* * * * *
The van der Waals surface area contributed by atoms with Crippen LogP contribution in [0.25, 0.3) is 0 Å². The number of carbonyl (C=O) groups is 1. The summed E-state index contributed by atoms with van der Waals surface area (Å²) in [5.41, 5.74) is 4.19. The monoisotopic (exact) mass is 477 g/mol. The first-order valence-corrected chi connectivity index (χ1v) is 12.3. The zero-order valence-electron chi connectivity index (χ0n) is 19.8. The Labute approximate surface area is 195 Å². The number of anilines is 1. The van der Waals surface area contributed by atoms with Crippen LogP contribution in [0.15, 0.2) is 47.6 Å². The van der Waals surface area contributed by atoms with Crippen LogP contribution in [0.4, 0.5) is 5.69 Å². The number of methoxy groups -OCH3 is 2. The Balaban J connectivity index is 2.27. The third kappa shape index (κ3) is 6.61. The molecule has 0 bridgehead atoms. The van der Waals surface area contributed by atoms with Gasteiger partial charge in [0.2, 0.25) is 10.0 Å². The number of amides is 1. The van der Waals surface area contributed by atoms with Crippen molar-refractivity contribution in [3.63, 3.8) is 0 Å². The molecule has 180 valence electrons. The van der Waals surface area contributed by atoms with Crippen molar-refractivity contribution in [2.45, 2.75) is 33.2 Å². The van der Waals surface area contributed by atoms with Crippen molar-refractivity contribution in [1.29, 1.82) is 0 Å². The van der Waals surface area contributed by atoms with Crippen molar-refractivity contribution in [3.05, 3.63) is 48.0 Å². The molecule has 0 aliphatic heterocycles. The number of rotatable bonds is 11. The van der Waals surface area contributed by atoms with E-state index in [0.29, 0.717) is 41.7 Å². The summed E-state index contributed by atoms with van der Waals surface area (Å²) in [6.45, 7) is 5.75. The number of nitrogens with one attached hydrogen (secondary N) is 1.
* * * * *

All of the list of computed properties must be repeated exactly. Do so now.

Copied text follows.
The van der Waals surface area contributed by atoms with Crippen LogP contribution in [0.25, 0.3) is 0 Å². The number of carbonyl (C=O) groups is 1. The summed E-state index contributed by atoms with van der Waals surface area (Å²) in [5.41, 5.74) is 4.19. The monoisotopic (exact) mass is 477 g/mol. The first-order valence-corrected chi connectivity index (χ1v) is 12.3. The zero-order valence-electron chi connectivity index (χ0n) is 19.8. The Labute approximate surface area is 195 Å². The number of anilines is 1. The van der Waals surface area contributed by atoms with Crippen LogP contribution in [0.15, 0.2) is 47.6 Å². The van der Waals surface area contributed by atoms with Crippen LogP contribution in [0.4, 0.5) is 5.69 Å². The number of methoxy groups -OCH3 is 2. The Balaban J connectivity index is 2.27. The third kappa shape index (κ3) is 6.61. The molecule has 0 bridgehead atoms. The van der Waals surface area contributed by atoms with Gasteiger partial charge in [0.2, 0.25) is 10.0 Å². The number of amides is 1. The van der Waals surface area contributed by atoms with Crippen molar-refractivity contribution in [3.63, 3.8) is 0 Å². The molecule has 180 valence electrons. The van der Waals surface area contributed by atoms with Crippen molar-refractivity contribution in [2.45, 2.75) is 33.2 Å². The van der Waals surface area contributed by atoms with Crippen molar-refractivity contribution in [1.29, 1.82) is 0 Å². The van der Waals surface area contributed by atoms with Crippen molar-refractivity contribution in [3.05, 3.63) is 48.0 Å². The molecule has 0 aliphatic heterocycles. The number of rotatable bonds is 11. The van der Waals surface area contributed by atoms with E-state index in [0.29, 0.717) is 41.7 Å². The summed E-state index contributed by atoms with van der Waals surface area (Å²) in [6.45, 7) is 5.75. The number of nitrogens with one attached hydrogen (secondary N) is 1.